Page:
DNA Methylation as a Potential Molecular Mechanism Underlying Exercise-Induced Rescue of Alzheimer’s Disease Memory Deficit
Dr. Luke Montrose
Alzheimer’s disease (AD) is a neurodegenerative disorder that affects 6.5 million people aged 65 and older. This disease is the sixth leading cause of death in the United States and currently has no cure. Animal and human studies suggest exercise helps to maintain cognition across the life course, however the underlying mechanism for this benefit is not well understood. Here, we explore DNA methylation as an epigenetic mechanism linking exercise and AD progression. DNA methylation is influenced by the environment and can regulate how genes are expressed. Using a transgenic rat model that displays AD-like pathology, we investigated global and loci-specific DNA methylation differences between exercised and control animals. Assays were designed to interrogate global methylation (LINE1) and methylation of genes involved in neuroplasticity (Pgc1a and Fndc5). Pyrosequencing will follow for quantification of DNA methylation at specific CpG sites. Any significant differences seen between the two groups will allow for additional experimentation.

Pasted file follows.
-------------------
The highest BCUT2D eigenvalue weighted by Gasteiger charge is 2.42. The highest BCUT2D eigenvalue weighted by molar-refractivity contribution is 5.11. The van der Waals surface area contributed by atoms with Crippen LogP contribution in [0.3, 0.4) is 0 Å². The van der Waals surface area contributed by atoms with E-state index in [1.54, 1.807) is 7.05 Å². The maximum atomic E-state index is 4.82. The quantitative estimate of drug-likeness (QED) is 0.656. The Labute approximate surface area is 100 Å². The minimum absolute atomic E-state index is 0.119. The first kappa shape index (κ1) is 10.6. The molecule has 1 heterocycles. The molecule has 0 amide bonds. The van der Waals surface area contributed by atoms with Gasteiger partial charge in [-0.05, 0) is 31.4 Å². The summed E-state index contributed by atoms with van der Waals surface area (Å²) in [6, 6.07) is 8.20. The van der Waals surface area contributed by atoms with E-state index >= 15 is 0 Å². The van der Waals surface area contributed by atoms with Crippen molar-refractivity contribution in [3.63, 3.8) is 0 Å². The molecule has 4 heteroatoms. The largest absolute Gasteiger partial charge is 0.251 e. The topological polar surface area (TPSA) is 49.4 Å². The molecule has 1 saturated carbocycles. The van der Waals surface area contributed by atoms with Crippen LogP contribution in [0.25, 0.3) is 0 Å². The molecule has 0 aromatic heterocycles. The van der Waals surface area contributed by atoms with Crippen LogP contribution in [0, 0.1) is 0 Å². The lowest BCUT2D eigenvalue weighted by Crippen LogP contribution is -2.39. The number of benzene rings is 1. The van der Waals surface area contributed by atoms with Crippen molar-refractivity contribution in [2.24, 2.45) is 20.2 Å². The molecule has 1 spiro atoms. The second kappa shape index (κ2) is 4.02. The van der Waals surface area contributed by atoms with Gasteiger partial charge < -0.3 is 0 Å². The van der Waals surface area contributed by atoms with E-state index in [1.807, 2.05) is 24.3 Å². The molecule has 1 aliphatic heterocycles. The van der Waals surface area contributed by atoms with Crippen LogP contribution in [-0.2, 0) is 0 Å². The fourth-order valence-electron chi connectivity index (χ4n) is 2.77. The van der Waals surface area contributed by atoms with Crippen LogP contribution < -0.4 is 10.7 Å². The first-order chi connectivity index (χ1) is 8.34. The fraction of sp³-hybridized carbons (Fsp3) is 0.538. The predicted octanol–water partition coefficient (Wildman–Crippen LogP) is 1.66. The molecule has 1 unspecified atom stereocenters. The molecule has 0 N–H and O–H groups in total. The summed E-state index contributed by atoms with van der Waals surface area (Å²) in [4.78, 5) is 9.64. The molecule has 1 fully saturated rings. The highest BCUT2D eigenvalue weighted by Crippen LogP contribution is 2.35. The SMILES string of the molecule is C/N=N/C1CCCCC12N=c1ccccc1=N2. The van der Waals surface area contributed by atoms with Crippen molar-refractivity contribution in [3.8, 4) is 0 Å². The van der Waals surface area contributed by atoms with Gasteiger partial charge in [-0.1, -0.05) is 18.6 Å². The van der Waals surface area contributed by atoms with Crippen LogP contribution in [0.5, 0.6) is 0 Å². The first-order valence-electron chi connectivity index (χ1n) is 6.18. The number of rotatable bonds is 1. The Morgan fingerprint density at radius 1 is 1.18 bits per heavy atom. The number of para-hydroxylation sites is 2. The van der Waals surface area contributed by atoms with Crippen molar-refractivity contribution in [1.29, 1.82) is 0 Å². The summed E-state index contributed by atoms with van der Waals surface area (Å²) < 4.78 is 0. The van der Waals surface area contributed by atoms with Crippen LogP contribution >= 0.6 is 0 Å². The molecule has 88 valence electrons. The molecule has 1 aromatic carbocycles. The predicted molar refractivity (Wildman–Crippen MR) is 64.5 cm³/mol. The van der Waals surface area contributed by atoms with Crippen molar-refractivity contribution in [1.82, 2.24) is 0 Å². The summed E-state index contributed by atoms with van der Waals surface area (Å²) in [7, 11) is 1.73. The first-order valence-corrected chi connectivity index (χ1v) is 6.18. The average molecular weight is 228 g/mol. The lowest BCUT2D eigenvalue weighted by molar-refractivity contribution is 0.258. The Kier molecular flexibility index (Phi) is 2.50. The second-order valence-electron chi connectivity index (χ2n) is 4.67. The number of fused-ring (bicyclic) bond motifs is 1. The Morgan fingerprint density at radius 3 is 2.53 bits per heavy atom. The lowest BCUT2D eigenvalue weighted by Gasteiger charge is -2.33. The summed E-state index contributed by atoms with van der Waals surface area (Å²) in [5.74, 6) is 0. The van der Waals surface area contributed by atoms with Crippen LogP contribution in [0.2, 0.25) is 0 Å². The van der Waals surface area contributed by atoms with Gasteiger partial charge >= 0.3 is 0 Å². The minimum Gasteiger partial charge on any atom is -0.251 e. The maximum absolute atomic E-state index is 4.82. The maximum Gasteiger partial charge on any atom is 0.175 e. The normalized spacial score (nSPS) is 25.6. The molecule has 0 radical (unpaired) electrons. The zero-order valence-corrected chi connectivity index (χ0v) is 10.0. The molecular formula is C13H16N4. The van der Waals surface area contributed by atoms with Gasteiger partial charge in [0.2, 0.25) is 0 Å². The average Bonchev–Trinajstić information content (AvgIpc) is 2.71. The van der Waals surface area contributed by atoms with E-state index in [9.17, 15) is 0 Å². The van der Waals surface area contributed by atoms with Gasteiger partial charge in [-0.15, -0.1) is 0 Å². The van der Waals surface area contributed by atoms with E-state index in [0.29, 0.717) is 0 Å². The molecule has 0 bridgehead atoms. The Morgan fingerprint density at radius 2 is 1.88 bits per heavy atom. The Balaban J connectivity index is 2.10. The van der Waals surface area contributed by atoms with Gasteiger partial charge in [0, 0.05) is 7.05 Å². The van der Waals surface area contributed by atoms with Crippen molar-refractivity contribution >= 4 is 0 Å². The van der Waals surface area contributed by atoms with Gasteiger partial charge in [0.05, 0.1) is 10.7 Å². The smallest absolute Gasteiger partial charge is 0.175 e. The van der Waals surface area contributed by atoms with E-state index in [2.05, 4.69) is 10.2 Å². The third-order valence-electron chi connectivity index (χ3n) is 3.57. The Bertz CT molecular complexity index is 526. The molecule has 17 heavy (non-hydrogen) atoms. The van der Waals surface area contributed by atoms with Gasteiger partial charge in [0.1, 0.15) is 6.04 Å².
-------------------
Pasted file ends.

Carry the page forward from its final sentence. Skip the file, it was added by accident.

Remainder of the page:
Mauck, Julie; Montrose, Luke; Schuller, Adam; and Hall, Stephanie, "DNA Methylation as a Potential Molecular Mechanism Underlying Exercise-Induced Rescue of Alzheimer’s Disease Memory Deficit" (2022). 2022 Undergraduate Research Showcase. 76.